After interviewing Susan on October 26, investigators became suspicious of her story. The light at the Monarch intersection is permanently green unless a car on the cross street triggers the signal to switch. If there had been no other cars on the road that night, the light would not have been red.

While Agent Caldwell was interviewing Susan, David met with other SLED investigators and told them that Susan had been dating other men. The investigators wanted names and dates. David told them about Tom Findlay. David was frustrated that the investigators were focusing so much attention on Susan rather than searching for his sons. Agent Caldwell told Susan that investigators had obtained information that Susan had a boyfriend, Tom Findlay, and that Tom had broken off his relationship with Susan because of Susans sons. Caldwell asked Susan, "Did this fact play any role or have any bearing on the disappearance of your children?" Susan replied that, "No man would make me hurt my children. They were my life." Susans answer indicated that she thought her sons were no longer alive.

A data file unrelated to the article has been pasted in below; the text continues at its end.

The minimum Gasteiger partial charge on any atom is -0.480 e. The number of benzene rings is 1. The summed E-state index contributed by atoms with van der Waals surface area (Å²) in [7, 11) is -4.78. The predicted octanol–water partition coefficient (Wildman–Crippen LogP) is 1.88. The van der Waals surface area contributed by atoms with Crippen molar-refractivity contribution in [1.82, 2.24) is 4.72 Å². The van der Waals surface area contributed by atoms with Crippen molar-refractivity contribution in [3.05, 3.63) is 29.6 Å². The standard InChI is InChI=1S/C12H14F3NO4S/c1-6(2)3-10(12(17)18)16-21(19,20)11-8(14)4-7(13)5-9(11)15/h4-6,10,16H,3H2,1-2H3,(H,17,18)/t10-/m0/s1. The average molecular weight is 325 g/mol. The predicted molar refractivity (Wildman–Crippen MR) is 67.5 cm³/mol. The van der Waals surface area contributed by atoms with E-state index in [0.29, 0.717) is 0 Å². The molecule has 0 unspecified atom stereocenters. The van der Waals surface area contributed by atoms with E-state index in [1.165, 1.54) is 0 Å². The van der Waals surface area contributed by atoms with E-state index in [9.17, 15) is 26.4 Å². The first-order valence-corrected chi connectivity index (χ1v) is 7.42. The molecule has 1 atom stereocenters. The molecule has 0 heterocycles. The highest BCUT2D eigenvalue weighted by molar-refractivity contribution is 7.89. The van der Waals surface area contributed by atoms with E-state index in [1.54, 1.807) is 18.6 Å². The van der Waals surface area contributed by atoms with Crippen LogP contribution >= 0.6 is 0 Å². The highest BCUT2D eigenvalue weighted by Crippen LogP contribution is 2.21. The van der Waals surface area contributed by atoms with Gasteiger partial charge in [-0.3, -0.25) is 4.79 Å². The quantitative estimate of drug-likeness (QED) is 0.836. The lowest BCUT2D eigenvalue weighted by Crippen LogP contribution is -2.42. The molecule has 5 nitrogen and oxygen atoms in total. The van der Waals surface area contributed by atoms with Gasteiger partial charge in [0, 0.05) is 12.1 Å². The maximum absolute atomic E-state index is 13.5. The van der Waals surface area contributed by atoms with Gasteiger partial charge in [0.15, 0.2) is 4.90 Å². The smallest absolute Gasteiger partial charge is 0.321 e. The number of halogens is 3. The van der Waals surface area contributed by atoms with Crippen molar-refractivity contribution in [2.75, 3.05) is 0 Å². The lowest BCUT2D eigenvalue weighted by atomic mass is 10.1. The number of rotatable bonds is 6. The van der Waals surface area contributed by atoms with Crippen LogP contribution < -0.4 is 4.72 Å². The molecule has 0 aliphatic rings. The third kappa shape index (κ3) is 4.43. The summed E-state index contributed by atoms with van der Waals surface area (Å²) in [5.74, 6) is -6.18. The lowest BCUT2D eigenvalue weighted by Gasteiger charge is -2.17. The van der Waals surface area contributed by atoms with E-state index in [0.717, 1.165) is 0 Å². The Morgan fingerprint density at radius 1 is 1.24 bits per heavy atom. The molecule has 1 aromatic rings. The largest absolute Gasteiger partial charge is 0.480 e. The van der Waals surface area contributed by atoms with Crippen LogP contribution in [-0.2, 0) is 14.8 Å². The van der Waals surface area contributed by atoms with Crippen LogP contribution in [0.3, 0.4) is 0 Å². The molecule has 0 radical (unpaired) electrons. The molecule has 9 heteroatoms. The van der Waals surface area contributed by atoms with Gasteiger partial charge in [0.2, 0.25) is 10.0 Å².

Later in the day, when Susan was interviewed again by Agent Caldwell, she was confronted again by the inconsistencies in her story. Agent Caldwell demanded to know why Susan had not told the truth about Wal-Mart. Caldwell asked Susan about her childrens fussiness and asked Susan, "is that why you killed them?" Susan slammed her fist on the table and said, "You son of a b-! How can you think that!" Susan got up from her chair and left the office where the interview was taking place yelling, "I cant believe that you think I did it!"